November 06, 2021
Irritable bowel syndrome (IBS) is a very common global disorder, affecting 13 to 20 percent of Canadians and 10 to 15 percent of people in the United States. IBS is difficult to diagnose, partly because it is a functional disorder, meaning that there are no visible signs of disease in the intestines, and it also mimics other diseases which must be ruled out. In some quarters, IBS has garnered the undeserved reputation as a “fake” disease that has unfairly stigmatized those people who suffer from it.
IBS is a gastrointestinal disorder affecting the large intestine. Symptoms include abdominal pain, bloating, cramping, diarrhea or constipation, or both. To date, there is no cure for this chronic condition, so people who have it must learn to manage it.
Although the cause of IBS is not known, there are several factors that do appear to have a role in its development, including early life stress, especially stress experienced in childhood, as well as a tendency to experience abnormal muscular contractions in the wall of the large intestine. Some cases of IBS develop after a severe intestinal infection caused by bacteria or a virus. Other factors include abnormalities in the nerve supply to the intestines as well as in the gut microbiome, which appears to differ from the intestinal flora found in those with normal gastrointestinal systems.
You are more likely to develop IBS if you are younger than age 50, you are female, there is a history in your family of IBS, or if you have mental health issues such as anxiety or depression. Complications of IBS can include the development of hemorrhoids caused by prolonged diarrhea or constipation, self-reported poor quality of life, and the development of a mood disorder such as anxiety or depression. People who suffer from IBS miss more than three times as much work as people who do not have the disorder, which undoubtedly contributes to their self-reported poor quality of life.
People who suffer from IBS often have foods that seem to exacerbate their symptoms. The relationship between food and IBS is unclear, as it does not seem to be a true food allergy. Certain foods seem to cause more problems than others for people with IBS. These foods include dairy products, beans, citrus fruits, cabbage, wheat, and carbonated drinks. There also appears to be a link between IBS and Leaky Gut Syndrome.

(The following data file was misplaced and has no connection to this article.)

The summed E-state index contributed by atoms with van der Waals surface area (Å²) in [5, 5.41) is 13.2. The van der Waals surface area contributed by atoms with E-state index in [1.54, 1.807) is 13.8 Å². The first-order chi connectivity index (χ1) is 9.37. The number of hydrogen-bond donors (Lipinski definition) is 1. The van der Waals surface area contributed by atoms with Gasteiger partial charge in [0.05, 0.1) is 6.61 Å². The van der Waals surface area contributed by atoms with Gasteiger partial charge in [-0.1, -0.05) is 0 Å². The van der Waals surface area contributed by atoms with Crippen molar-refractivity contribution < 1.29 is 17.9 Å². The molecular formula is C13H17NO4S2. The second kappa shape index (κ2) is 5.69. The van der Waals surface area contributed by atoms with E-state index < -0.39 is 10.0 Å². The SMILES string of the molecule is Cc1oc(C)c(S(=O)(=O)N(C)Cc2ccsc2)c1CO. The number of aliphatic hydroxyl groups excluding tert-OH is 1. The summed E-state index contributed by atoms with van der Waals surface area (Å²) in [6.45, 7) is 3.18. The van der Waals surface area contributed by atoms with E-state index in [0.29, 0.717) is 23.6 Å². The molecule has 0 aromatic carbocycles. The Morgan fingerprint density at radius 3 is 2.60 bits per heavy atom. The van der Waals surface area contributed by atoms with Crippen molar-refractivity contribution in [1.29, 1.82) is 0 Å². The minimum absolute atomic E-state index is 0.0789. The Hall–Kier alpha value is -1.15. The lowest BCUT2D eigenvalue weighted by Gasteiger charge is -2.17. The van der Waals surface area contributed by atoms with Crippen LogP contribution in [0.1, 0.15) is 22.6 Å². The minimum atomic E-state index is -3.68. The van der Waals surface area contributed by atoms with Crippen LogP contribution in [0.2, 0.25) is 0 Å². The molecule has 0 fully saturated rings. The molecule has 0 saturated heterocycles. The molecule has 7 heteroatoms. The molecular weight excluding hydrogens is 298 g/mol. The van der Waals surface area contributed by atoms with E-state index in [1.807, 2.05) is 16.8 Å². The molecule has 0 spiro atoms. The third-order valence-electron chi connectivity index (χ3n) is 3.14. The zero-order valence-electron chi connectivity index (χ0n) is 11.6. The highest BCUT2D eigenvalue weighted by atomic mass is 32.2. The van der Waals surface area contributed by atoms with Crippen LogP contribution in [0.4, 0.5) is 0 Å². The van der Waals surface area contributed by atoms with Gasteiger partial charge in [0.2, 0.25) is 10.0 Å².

If you think you might have IBS, you should see your doctor, as your symptoms might indicate a more serious underlying disease, and these need to be ruled out. Diagnostic procedures such as a colonoscopy, upper endoscopy and an X-ray, or CT scan of your abdomen may be recommended. Lab tests can include tests for lactose intolerance, a breath test for bacterial overgrowth, and a stool test for bacteria or parasites. Once you are confident in your diagnosis, you still need to remain vigilant for any changes such as weight loss, rectal bleeding, vomiting, difficulty swallowing, or persistent pain that is not relieved by a bowel movement or passing gas. IBS itself does not increase your risk of colorectal cancer.
Treatment is focused on the relief of symptoms with the goal of making life as normal as possible for the patient. Mild symptoms can often be managed by stress reduction in combination with avoiding trigger foods, staying well hydrated, eating a diet rich in high-fiber foods, and getting regular exercise and enough sleep.
Your physician may also recommend the elimination of certain foods such as those with gluten (even if you don’t have true celiac disease), high gas-producing foods such as alcohol or carbonated beverages, or certain carbohydrates known as FODMAPs containing lactose, fructose, fructans, and others.
More severe symptoms may require medications such as fiber supplements, antidiarrheals, and antidepressants or even medications specifically developed for IBS. There are also promising experimental treatments being developed such as fecal transplantation of the intestinal flora from someone with a healthy gut microbiome.